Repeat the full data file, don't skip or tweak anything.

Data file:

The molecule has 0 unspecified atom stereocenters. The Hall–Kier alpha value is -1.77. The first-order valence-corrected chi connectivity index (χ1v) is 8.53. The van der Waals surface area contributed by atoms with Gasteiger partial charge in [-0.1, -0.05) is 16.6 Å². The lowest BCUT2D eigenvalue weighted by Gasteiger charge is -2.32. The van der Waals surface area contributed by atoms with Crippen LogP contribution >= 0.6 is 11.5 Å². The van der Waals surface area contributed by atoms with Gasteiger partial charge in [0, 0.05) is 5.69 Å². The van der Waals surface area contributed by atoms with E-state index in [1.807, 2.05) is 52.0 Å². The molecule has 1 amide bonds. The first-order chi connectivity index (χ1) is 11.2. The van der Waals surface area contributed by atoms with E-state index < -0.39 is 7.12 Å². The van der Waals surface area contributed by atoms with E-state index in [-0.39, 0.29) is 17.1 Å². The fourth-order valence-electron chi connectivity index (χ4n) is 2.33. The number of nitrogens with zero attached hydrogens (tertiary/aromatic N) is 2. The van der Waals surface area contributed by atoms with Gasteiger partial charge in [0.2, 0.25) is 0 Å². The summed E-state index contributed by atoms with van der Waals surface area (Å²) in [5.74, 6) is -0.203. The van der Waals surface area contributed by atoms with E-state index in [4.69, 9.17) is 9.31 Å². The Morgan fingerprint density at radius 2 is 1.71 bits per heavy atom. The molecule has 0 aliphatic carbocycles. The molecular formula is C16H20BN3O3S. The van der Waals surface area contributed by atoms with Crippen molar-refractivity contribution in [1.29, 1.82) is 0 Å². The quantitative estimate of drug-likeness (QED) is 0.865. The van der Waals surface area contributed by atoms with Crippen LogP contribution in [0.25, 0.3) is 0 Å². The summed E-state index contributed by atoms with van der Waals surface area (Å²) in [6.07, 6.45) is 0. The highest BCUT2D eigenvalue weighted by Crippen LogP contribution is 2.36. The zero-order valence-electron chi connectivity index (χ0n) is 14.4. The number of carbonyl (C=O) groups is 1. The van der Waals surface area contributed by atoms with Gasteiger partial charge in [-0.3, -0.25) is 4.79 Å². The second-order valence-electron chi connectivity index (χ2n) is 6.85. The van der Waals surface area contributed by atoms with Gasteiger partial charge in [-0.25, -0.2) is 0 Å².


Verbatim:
The molecule has 0 unspecified atom stereocenters. The Hall–Kier alpha value is -1.77. The first-order valence-corrected chi connectivity index (χ1v) is 8.53. The van der Waals surface area contributed by atoms with Gasteiger partial charge in [-0.1, -0.05) is 16.6 Å². The lowest BCUT2D eigenvalue weighted by Gasteiger charge is -2.32. The van der Waals surface area contributed by atoms with Crippen LogP contribution >= 0.6 is 11.5 Å². The van der Waals surface area contributed by atoms with Gasteiger partial charge in [0, 0.05) is 5.69 Å². The van der Waals surface area contributed by atoms with E-state index in [1.807, 2.05) is 52.0 Å². The molecule has 1 amide bonds. The first-order chi connectivity index (χ1) is 11.2. The van der Waals surface area contributed by atoms with E-state index < -0.39 is 7.12 Å². The van der Waals surface area contributed by atoms with E-state index in [-0.39, 0.29) is 17.1 Å². The fourth-order valence-electron chi connectivity index (χ4n) is 2.33. The number of nitrogens with zero attached hydrogens (tertiary/aromatic N) is 2. The van der Waals surface area contributed by atoms with Gasteiger partial charge in [0.2, 0.25) is 0 Å². The summed E-state index contributed by atoms with van der Waals surface area (Å²) in [5.74, 6) is -0.203. The van der Waals surface area contributed by atoms with E-state index in [4.69, 9.17) is 9.31 Å². The Morgan fingerprint density at radius 2 is 1.71 bits per heavy atom. The molecule has 0 aliphatic carbocycles. The molecular formula is C16H20BN3O3S. The van der Waals surface area contributed by atoms with Crippen molar-refractivity contribution in [1.29, 1.82) is 0 Å². The quantitative estimate of drug-likeness (QED) is 0.865. The van der Waals surface area contributed by atoms with Crippen LogP contribution in [0.25, 0.3) is 0 Å². The summed E-state index contributed by atoms with van der Waals surface area (Å²) in [6.07, 6.45) is 0. The highest BCUT2D eigenvalue weighted by Crippen LogP contribution is 2.36. The zero-order valence-electron chi connectivity index (χ0n) is 14.4. The number of carbonyl (C=O) groups is 1. The van der Waals surface area contributed by atoms with Gasteiger partial charge in [-0.3, -0.25) is 4.79 Å². The second-order valence-electron chi connectivity index (χ2n) is 6.85. The van der Waals surface area contributed by atoms with Gasteiger partial charge in [-0.25, -0.2) is 0 Å².